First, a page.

Bread and Tulips [Pane et Tulipani]

| September 6, 2001

A family on their annual vacation. The anxious, easily excitable father, whose voice is always a notch above a shout. Two teenaged sons, one almost out of the house, he’s so independent. And Mom, holding all of them together while she has become a mess. What is worse, she has accepted this fate, and she’s not even aware that this has happened to her. They are on a bus tour, visiting another part of their home country, seemingly something they do every year. One of those routines meant to promote relaxation but which has become so commonplace that it is almost a duty. Not unlike picking up after the kids.
While returning to her seat on the bus, Mom (played wonderfully by Licia Maglietta), drops a recent purchase–a ceramic jar with a sun and moon face on the lid. The lid breaks in half and she makes a tsking sound. When the bus makes one of its many tourist stops she goes to the restroom and, freak accident or kismet, her wedding ring falls off her finger and into the toilet bowl. While she struggles to remove it, the bus leaves without her. When her husband calls on his cell phone over an hour later, all he can do is yell and blame her for interfering with the tour. Deciding she needs a vacation all her own, she takes a ride offered by a woman whose messiness is not unlike her own.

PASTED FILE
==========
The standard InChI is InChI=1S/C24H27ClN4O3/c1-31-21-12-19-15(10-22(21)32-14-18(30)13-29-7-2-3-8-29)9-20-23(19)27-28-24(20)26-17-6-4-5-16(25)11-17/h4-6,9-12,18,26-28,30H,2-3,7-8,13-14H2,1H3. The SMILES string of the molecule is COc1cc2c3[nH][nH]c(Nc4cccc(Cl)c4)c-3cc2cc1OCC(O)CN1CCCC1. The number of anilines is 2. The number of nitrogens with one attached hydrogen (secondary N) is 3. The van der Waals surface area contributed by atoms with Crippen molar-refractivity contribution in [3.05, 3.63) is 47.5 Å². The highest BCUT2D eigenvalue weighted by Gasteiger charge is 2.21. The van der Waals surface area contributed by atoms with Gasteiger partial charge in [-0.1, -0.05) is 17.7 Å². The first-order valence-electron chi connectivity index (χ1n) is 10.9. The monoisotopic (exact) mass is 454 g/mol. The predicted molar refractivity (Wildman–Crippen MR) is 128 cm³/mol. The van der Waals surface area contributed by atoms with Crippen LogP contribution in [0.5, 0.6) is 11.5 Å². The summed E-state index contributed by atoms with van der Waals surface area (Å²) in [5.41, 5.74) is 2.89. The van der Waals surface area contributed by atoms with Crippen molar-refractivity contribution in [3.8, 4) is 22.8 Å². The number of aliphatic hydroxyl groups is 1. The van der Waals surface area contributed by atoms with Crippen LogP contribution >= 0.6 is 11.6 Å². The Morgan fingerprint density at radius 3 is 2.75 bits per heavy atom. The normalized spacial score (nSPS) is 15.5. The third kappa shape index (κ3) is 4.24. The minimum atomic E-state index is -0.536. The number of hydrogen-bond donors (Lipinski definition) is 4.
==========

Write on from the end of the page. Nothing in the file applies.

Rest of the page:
Thus begins the marvelous journey of Rosalba Marletta. Bread and Tulips is deceptively straightforward at first. But the quirky twists and turns soon have you immersed in the fate of this woman and the people she meets, including the mysterious Fernando Girasoli (Bruno Ganz–Wings of Desire, The American Friend) from Iceland. He seems to have a son, he owns an accordion but does not play, and has the habit of leaving a hangman’s noose out just in case he feels the need to use it. There is Grazia (Marina Massironi), the holistic masseuse who lives next door. And Fermo, the old man who’s a whiz at horticulture and owns a popular flower shop, also spouts anarchic dictums at the oddest moments. And there is Constantin (Giuseppe Battiston), a 280 pound plumber whose love of mystery novels prompts Rosalba’s husband to hire him as detective and sends him sniffing after his errant wife.
They glide through the canals and sidestreets of Venice towards a surprise ending that is uplifting and whimsical. And, as much as I loathe the word in film reviews, Director Silvio Soldini has crafted a magical film that fully represents life’s little surprises and the happiest moments of love, all of which make this experience called life something very special.
The original soundtrack music by Giovanni Vinosta is absolutely wonderful, setting the right moods when required and acting as almost another dimension of the film in doing so. The direction is very good, and compliments the very capabale staging of this ensemble piece. Bread and Tulips was quite ably co-written by Doriana Leondeff and Soldini.

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